Ribble highlights merits of biennial budgeting

Rep. Reid Ribble (R-Wis.) recently testified before the House Rules Committee that Congress has passed budget resolutions on time on only six occasions since 1974, which indicates an ineffective process is in place.

Ribble introduced the bipartisan Biennial Budgeting and Enhanced Oversight Act to alter the biennial budget and appropriations cycle so Congress would focus on budgeting and appropriations in one year and program authorizations in the next year.

“Our country deserves a budget process that adapts to our current challenges,” Ribble said. “American families and businesses want greater economic certainty and spending clarity so they can plan and adapt accordingly. The American people also want to know that Congress is spending taxpayer dollars wisely and efficiently.”

The measure is designed to bring certainty to the budget and appropriations process so that agencies are able to plan accordingly and operate more efficiently.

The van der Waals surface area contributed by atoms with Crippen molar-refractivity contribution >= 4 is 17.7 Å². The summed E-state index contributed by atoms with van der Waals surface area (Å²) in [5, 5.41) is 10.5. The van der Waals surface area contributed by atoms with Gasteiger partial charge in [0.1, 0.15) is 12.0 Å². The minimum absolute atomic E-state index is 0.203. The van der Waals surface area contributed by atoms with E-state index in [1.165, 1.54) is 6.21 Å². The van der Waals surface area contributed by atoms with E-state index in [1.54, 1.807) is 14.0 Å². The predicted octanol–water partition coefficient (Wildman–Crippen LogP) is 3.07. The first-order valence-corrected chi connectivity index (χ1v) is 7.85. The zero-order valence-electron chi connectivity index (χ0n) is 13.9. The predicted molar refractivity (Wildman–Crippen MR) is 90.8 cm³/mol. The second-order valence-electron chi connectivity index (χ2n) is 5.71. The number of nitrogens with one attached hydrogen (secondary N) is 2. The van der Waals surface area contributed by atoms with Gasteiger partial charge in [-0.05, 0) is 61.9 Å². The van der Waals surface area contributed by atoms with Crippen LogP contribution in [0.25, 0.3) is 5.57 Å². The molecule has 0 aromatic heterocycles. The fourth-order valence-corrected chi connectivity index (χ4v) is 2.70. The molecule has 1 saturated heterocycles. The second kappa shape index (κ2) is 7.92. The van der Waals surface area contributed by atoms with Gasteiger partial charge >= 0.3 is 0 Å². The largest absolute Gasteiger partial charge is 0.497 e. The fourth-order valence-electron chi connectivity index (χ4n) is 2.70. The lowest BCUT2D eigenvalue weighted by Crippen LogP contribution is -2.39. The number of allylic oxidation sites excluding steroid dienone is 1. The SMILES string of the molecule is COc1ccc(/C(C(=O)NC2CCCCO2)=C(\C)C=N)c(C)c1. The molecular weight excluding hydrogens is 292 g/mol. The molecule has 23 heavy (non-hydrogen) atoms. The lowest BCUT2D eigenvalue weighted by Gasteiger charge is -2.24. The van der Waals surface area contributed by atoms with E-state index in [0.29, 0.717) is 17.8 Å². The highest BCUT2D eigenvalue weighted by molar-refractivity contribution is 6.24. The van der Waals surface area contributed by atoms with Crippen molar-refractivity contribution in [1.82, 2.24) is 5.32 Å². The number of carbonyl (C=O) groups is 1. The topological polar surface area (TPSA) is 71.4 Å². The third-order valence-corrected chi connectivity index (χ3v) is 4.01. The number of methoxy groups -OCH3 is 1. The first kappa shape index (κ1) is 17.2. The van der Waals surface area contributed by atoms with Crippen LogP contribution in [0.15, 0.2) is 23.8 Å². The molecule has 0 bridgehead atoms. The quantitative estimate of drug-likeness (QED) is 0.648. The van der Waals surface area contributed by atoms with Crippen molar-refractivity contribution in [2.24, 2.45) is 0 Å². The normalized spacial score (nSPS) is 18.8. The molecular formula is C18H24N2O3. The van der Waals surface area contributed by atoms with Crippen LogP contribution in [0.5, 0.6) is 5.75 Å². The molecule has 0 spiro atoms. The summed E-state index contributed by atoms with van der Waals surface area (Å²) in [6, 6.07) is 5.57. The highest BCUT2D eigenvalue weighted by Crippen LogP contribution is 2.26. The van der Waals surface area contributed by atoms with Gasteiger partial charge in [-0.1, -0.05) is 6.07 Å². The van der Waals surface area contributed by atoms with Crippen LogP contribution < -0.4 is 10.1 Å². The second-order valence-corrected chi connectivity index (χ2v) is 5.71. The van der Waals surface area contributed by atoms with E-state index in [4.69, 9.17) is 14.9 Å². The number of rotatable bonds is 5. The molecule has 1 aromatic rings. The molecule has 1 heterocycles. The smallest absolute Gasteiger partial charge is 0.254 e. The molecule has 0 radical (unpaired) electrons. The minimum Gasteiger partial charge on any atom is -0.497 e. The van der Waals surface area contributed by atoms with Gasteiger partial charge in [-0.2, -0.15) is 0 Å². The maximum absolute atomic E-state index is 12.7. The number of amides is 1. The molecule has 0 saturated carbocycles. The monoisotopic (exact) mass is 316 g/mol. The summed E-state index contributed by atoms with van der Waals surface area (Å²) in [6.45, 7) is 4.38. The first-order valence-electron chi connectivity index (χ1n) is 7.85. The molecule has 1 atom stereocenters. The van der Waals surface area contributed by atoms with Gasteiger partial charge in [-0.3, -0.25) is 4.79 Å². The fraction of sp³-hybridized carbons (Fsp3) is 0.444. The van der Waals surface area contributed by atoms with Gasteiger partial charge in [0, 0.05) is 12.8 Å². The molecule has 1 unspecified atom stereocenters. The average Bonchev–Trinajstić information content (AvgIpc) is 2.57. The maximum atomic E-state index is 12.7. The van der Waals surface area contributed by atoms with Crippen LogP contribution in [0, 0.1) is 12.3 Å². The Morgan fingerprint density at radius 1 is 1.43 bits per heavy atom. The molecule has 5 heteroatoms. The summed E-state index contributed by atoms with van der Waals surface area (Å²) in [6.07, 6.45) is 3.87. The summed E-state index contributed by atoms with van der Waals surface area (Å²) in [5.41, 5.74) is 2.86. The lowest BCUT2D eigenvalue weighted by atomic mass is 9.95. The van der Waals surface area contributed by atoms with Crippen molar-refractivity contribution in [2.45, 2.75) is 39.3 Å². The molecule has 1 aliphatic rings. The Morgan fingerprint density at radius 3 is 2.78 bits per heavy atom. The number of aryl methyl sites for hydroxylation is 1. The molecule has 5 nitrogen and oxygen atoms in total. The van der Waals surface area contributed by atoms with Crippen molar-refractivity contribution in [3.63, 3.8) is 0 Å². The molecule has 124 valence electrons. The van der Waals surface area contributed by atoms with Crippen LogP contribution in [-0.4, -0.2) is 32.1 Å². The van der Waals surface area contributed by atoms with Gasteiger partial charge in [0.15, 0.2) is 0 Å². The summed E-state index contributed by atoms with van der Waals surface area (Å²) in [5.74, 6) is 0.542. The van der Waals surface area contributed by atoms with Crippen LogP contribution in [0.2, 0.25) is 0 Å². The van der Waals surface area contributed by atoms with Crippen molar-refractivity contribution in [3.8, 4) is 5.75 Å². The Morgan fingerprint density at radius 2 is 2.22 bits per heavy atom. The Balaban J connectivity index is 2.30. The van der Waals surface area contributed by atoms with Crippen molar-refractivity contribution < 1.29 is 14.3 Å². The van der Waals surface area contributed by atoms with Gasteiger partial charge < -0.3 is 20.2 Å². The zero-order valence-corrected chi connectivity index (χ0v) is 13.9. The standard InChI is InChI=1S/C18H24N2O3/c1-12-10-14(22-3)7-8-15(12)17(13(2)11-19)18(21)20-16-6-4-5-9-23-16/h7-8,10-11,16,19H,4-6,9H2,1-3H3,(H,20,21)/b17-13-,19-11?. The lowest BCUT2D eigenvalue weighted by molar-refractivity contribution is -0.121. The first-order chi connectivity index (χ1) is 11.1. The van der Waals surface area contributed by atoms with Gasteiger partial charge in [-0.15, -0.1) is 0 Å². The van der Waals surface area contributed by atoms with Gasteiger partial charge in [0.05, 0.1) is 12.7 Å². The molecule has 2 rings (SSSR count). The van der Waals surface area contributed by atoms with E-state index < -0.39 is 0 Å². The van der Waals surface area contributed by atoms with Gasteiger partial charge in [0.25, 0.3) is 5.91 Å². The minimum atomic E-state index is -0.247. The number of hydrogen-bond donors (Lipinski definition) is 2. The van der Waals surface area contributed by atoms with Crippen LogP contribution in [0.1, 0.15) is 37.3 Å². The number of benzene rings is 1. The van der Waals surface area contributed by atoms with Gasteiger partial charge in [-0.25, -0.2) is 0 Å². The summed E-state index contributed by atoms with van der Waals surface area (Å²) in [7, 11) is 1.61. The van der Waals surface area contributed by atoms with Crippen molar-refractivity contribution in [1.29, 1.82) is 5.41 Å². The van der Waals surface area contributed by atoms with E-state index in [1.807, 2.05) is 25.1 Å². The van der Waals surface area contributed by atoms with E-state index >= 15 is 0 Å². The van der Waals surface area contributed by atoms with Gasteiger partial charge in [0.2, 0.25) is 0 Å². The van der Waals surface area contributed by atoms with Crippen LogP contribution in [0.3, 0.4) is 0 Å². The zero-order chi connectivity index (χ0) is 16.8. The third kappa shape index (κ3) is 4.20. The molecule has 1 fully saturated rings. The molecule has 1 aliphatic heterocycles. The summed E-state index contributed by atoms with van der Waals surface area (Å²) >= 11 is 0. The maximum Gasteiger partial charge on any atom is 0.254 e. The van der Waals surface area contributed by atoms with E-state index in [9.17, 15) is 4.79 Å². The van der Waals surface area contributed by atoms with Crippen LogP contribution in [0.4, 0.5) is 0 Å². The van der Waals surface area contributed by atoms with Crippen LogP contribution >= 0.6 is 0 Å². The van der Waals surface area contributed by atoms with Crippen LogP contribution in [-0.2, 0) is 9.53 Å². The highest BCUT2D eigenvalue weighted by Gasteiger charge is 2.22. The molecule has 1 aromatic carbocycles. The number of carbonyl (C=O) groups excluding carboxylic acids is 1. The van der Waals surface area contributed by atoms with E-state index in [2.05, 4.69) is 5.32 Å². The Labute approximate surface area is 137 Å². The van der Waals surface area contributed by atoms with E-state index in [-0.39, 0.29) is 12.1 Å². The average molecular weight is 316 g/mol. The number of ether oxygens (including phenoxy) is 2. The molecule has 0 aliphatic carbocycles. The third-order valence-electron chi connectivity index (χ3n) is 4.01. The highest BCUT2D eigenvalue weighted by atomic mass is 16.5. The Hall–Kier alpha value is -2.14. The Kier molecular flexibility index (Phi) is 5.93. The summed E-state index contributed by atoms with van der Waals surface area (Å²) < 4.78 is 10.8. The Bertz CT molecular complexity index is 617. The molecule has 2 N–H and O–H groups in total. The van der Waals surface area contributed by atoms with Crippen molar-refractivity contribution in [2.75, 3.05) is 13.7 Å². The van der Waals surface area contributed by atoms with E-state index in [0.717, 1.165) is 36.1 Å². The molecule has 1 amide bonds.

“Because of Congress’ failure to complete its work, we are forced to rely on short-term spending bills – commonly known as continuing resolutions – that are hastily passed, usually without significant reforms to programs that could come from effective oversight,” Ribble said.

A biennial budgeting cycle would shift the legislative focus from spending to oversight, Ribble said, and it would reduce waste that results from the “use it or lose it” mentality among federal agencies.

The bill has more than 140 co-sponsors and was supported by numerous national budget organizations.